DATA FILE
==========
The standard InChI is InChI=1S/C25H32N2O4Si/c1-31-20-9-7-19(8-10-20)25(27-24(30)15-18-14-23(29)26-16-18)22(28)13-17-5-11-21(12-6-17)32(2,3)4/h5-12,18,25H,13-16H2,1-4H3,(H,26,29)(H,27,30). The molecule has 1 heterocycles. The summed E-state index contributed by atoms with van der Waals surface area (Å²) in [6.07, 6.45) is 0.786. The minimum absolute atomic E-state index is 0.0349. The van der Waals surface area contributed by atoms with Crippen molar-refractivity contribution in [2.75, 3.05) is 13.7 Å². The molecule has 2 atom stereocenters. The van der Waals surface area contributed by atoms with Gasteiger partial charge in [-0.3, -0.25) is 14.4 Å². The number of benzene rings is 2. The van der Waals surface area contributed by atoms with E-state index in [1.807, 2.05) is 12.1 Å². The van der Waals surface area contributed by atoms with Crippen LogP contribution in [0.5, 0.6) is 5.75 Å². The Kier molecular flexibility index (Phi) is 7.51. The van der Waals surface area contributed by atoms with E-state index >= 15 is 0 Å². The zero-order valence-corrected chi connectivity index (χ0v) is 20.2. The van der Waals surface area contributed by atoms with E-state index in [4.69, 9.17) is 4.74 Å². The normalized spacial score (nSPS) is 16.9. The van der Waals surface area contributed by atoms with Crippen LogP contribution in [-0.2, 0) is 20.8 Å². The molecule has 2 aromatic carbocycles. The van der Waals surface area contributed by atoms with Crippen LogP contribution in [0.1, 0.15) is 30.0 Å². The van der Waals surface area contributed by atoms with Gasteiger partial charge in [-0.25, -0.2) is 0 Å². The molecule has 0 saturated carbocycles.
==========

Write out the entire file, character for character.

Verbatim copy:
The standard InChI is InChI=1S/C25H32N2O4Si/c1-31-20-9-7-19(8-10-20)25(27-24(30)15-18-14-23(29)26-16-18)22(28)13-17-5-11-21(12-6-17)32(2,3)4/h5-12,18,25H,13-16H2,1-4H3,(H,26,29)(H,27,30). The molecule has 1 heterocycles. The summed E-state index contributed by atoms with van der Waals surface area (Å²) in [6.07, 6.45) is 0.786. The minimum absolute atomic E-state index is 0.0349. The van der Waals surface area contributed by atoms with Crippen molar-refractivity contribution in [2.75, 3.05) is 13.7 Å². The molecule has 2 atom stereocenters. The van der Waals surface area contributed by atoms with Gasteiger partial charge in [-0.3, -0.25) is 14.4 Å². The number of benzene rings is 2. The van der Waals surface area contributed by atoms with E-state index in [1.807, 2.05) is 12.1 Å². The van der Waals surface area contributed by atoms with Crippen LogP contribution in [0.5, 0.6) is 5.75 Å². The Kier molecular flexibility index (Phi) is 7.51. The van der Waals surface area contributed by atoms with E-state index >= 15 is 0 Å². The zero-order valence-corrected chi connectivity index (χ0v) is 20.2. The van der Waals surface area contributed by atoms with E-state index in [4.69, 9.17) is 4.74 Å². The normalized spacial score (nSPS) is 16.9. The van der Waals surface area contributed by atoms with Crippen LogP contribution in [-0.2, 0) is 20.8 Å². The molecule has 2 aromatic carbocycles. The van der Waals surface area contributed by atoms with Crippen LogP contribution in [0.1, 0.15) is 30.0 Å². The van der Waals surface area contributed by atoms with Gasteiger partial charge in [-0.25, -0.2) is 0 Å². The molecule has 0 saturated carbocycles.